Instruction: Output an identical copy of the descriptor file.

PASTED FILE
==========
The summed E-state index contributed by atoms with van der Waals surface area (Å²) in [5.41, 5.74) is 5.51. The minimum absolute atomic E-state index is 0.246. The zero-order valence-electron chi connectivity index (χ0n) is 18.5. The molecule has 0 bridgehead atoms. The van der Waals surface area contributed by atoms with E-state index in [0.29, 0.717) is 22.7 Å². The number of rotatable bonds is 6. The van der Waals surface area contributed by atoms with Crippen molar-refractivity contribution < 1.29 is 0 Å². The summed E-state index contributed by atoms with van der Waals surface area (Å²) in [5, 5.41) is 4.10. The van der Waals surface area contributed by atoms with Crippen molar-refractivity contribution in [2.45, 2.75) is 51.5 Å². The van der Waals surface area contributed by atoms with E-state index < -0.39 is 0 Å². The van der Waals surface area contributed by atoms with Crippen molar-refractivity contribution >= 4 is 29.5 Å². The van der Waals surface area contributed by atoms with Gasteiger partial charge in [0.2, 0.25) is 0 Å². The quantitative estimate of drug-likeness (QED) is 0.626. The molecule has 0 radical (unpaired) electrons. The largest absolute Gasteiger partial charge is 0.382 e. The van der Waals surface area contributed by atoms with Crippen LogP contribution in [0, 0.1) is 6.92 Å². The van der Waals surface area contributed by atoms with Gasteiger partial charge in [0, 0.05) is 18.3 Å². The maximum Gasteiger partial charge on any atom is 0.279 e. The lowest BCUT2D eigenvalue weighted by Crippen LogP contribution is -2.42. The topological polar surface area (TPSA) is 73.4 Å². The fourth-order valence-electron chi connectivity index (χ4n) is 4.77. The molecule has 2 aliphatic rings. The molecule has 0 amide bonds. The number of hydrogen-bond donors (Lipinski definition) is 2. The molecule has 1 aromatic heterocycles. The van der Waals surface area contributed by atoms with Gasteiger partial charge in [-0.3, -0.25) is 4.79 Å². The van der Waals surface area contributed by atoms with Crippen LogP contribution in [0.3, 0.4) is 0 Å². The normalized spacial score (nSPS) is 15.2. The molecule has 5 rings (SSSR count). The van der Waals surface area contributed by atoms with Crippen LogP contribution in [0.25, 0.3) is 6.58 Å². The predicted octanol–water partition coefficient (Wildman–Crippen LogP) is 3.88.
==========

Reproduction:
The summed E-state index contributed by atoms with van der Waals surface area (Å²) in [5.41, 5.74) is 5.51. The minimum absolute atomic E-state index is 0.246. The zero-order valence-electron chi connectivity index (χ0n) is 18.5. The molecule has 0 bridgehead atoms. The van der Waals surface area contributed by atoms with E-state index in [0.29, 0.717) is 22.7 Å². The number of rotatable bonds is 6. The van der Waals surface area contributed by atoms with Crippen molar-refractivity contribution < 1.29 is 0 Å². The summed E-state index contributed by atoms with van der Waals surface area (Å²) in [5, 5.41) is 4.10. The van der Waals surface area contributed by atoms with Crippen molar-refractivity contribution in [2.45, 2.75) is 51.5 Å². The van der Waals surface area contributed by atoms with E-state index < -0.39 is 0 Å². The van der Waals surface area contributed by atoms with Crippen molar-refractivity contribution >= 4 is 29.5 Å². The van der Waals surface area contributed by atoms with Gasteiger partial charge in [0.2, 0.25) is 0 Å². The quantitative estimate of drug-likeness (QED) is 0.626. The molecule has 0 radical (unpaired) electrons. The largest absolute Gasteiger partial charge is 0.382 e. The van der Waals surface area contributed by atoms with Crippen LogP contribution in [0, 0.1) is 6.92 Å². The van der Waals surface area contributed by atoms with Gasteiger partial charge in [0, 0.05) is 18.3 Å². The maximum Gasteiger partial charge on any atom is 0.279 e. The lowest BCUT2D eigenvalue weighted by Crippen LogP contribution is -2.42. The topological polar surface area (TPSA) is 73.4 Å². The fourth-order valence-electron chi connectivity index (χ4n) is 4.77. The molecule has 2 aliphatic rings. The molecule has 0 amide bonds. The number of hydrogen-bond donors (Lipinski definition) is 2. The molecule has 1 aromatic heterocycles. The van der Waals surface area contributed by atoms with Gasteiger partial charge in [-0.3, -0.25) is 4.79 Å². The van der Waals surface area contributed by atoms with Crippen LogP contribution in [0.3, 0.4) is 0 Å². The normalized spacial score (nSPS) is 15.2. The molecule has 5 rings (SSSR count). The van der Waals surface area contributed by atoms with Crippen LogP contribution in [0.25, 0.3) is 6.58 Å². The predicted octanol–water partition coefficient (Wildman–Crippen LogP) is 3.88.